“The Bucket List” is the sort of movie that you could nitpick and tear apart if you chose to, but why bother? No, we don’t really get any big answers about life’s questions or learn anything about being a cancer patient. A better, more serious film would attempt to explore these avenues, but that “The Bucket List” doesn’t do these things doesn’t make it bad. There are some big laughs and some big tears and you come out feeling good. Sometimes that’s all you want or need from a film.

Heather Masse's musical fairy tale

Most people don’t get their big break in a bathroom, but then again Heather Masse is not most people.
When Masse graduated from Fryeburg Academy in 2000 she seemed destined to be a successful singer. A major presence in the music department, Masse won the best female vocalist award at Berklee in 1997, 1999 and 2000 and won the best female vocalist award at the Maine State vocal jazz competition in 1998, 1999 and 2000.

Nearly eight years later Masse is making good on the promise she showcased in her years at the academy. Now not only is Masse the leader of her own band, Heather and the Barbarians, who are performing at One Longfellow Square in Portland at 8 p.m. Jan. 20, she is also part of the successful trio The Wailin’ Jennys.

Like most aspiring musicians Masse headed to New York, but before hand she spent a couple years in Boston working with Alzheimer’s patients. While she loved the work she felt she needed to really give her music career a chance.

Masse was working as a nanny and playing music in New York when she got a call about an opportunity with the Wailin’ Jennys from Aoife O’Donovan, a friend from her years at the New England Conservatory.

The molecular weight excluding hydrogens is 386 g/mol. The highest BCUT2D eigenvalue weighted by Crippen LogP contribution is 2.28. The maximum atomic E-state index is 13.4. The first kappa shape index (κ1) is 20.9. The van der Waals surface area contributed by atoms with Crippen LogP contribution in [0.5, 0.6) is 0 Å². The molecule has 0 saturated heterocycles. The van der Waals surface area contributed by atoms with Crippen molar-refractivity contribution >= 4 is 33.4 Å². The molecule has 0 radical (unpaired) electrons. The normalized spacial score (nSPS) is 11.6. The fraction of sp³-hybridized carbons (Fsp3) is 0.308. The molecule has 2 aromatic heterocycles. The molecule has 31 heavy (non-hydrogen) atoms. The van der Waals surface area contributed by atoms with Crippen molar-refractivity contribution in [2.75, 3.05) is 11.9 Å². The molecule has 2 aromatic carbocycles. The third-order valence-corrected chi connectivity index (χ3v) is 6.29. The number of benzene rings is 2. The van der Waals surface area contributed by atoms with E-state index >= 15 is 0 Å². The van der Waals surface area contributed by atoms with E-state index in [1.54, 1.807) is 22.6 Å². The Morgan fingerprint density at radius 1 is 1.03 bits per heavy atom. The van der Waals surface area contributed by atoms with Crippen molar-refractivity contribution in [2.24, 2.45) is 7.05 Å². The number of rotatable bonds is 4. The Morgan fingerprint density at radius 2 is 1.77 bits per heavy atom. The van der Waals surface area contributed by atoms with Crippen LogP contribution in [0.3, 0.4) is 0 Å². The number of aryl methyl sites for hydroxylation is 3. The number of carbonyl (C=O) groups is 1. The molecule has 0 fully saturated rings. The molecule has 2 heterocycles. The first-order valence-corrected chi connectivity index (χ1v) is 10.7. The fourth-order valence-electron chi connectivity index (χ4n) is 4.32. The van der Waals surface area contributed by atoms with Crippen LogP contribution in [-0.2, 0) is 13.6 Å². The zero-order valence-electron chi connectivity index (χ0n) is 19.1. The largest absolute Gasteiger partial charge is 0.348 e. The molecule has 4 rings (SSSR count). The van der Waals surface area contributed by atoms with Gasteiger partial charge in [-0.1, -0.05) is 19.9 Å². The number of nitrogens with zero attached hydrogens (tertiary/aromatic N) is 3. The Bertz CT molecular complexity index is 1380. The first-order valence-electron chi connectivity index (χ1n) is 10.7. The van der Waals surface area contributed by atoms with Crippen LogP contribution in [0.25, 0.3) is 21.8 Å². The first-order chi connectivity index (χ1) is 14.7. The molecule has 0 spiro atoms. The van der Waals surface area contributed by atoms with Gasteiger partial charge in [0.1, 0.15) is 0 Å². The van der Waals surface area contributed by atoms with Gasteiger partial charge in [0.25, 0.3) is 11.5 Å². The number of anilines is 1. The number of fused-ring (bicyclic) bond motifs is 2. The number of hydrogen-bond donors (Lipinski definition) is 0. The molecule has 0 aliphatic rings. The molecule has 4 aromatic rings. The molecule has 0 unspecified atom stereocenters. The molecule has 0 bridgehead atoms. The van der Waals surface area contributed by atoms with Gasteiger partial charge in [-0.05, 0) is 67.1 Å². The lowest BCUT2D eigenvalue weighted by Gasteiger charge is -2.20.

“I’ve known Aoife for a while through the self music, rich music circuit,” said Wailin’ Jennys member Ruth Moody. “She was one of the first people I called when we needed a new member because I thought she’d know great singers and she said, 'I have the perfect person in mind.' She said hands down she’s your gal.”

That gal was Masse, who caught up with band members in Pennsylvania to see one of their shows and see how she liked them.

“We only had about 10 minutes and we couldn’t find anywhere to do it except the handicapped women’s washroom, restroom, bathroom, whatever you call it,” said Moody. “We locked ourselves in there and sang a few tunes. We just knew right away she had such a rich alto voice and it was just perfect.”

After finishing that tour, The Wailin’ Jennys gave Masse a call and invited her up to Winnipeg, the home base of the group, to see how the collaboration worked. And it did indeed work.

“I could tell right away that she was a lovely person and a kindred spirit,” said Moody. “She just integrated immediately. It sounds like a fairy tale, and in a sense it feels that way. She was exactly what Nicky (Mehta) and I were looking for. She fit right in personality-wise and musically brought some new, interesting approaches and flavors to the sound.”

Her time with the Jennys has sent Masse all across the country and has afforded her the opportunity to perform on the NPR staple “Prairie Home Companion.”